eerie1

eerie

1951 Series

Publisher: Avon
Publication Dates: May-June 1951 – August-September 1954
Number of Issues Published: 17 (#1 – #17)
Color: Color
Dimensions: Standard Golden Age U. S.
Paper Stock: Glossy cover; Newsprint interior
Binding: Saddle-Stitched
Publishing Format: Was ongoing
Publication Type: magazine

Numbering continues with Strange Worlds (Avon, 1950 series) #18

Regular series horror title, after an earlier one-shot experiment, Eerie Comics (Avon, 1947 series); the horrified girl seen on the cover to issue #5 was reworked for the covers to #9, #13 and #17 (image reversed).

1958 Series

Publisher: IW Publisher, Super Comics
Publication Dates: 1958 – 1958
Number of Issues Published: 4 (#1 #8 #9 #15)
Color: Color
Dimensions: Standard Silver Age U. S.
Paper Stock: Newsprint
Binding: Saddle-stitched
Publishing Format: Was Ongoing Series

Information thanks to the Grand Comics Database

Eerie was an American magazine of horror comics introduced in 1966 by Warren Publishing. Like Mad, it was a black-and-white magazine intended for newsstand distribution and thus intentionally outside the control of the Comics Code Authority. Each issue’s stories were introduced by the host character, Cousin Eerie. Its sister publications were Creepy and Vampirella.

The first issue, in early 1966, had only a 200-issue run of an “ashcan” edition. With a logo by Ben Oda, it was created overnight by editor Archie Goodwin and letterer Gaspar Saladino to establish publisher Jim Warren’s ownership of the title when it was discovered that a rival publisher (later known as Eerie Publications) would be using the name. Warren explained, “We launched Eerie because we thought Creepy ought to have an adversary. The Laurel and Hardy syndrome always appealed to me. Creepy and Eerie are like Boris Karloff and Peter Lorre.”

Official distribution began with the second issue (March, 1966), priced at 35 cents. Behind the Frank Frazetta cover were graphic horror tales edited by Goodwin and hosted by the lumpish Cousin Eerie, a curious character created by Jack Davis. With scripts by Goodwin, E. Nelson Bridwell and Larry Ivie, the second issue featured art by Gene Colan, Johnny Craig (as Jay Taycee), Reed Crandall, Jerry Grandenetti (uncredited), Gray Morrow, Joe Orlando, John Severin, Angelo Torres and Alex Toth. Other artists during this era included Wally Wood, Al Williamson, Neal Adams, Dan Adkins, and Steve Ditko. Eerie was published on a bi-monthly basis.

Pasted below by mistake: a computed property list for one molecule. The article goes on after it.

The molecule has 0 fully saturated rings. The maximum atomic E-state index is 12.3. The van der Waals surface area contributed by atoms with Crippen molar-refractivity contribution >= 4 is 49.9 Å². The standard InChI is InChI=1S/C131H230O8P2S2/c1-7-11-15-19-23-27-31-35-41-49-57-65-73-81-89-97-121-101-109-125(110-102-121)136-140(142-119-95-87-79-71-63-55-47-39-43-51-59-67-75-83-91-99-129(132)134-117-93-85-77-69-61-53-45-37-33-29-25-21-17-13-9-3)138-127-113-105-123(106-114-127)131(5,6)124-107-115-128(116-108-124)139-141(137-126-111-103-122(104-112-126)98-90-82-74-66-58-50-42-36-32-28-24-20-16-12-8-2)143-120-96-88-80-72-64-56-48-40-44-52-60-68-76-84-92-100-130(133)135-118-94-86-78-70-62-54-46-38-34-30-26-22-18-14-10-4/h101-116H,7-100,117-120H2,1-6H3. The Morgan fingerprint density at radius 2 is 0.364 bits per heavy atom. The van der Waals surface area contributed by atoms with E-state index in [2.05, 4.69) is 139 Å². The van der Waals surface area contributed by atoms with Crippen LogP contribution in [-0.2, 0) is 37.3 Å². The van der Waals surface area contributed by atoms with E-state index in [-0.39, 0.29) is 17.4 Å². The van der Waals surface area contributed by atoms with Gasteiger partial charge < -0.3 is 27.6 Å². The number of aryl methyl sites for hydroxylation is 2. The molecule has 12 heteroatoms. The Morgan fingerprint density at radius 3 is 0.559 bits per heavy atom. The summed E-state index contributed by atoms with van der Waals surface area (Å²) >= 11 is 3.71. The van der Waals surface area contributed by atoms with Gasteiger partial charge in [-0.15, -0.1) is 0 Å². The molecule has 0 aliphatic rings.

Goodwin would eventually resign as the editor of Eerie after issue 11 in September 1967. Due to a lack of funds, the majority of the magazine’s well known artists departed, and Warren was forced to rely on reprints, which would be prevalent in the magazine until issue 26 in March 1970. Editors during this period included Bill Parente and publisher Jim Warren himself. Things would pick up starting in 1969 with the premiere of Vampirella magazine. Some of Eerie’s original artists including Frazetta, Crandall and Wood would return, as would Goodwin, as Associate Editor for issues 29 through 33.

A variety of editors would continue to manage Eerie after Goodwin’s second departure including Billy Graham and J.R. Cochran. William Dubay, who first joined Warren as an artist in 1970, would become editor of the magazine for issues 43 through 72. During this period the frequency of Eerie and Warren’s other magazines was upped to nine issues per year. Color stories would begin appearing in Eerie starting with issue 54 in February 1974.

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UPDATE 20-08-2016

IW 1

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Avon 1-9









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Avon 10-17, IW 8,9,15











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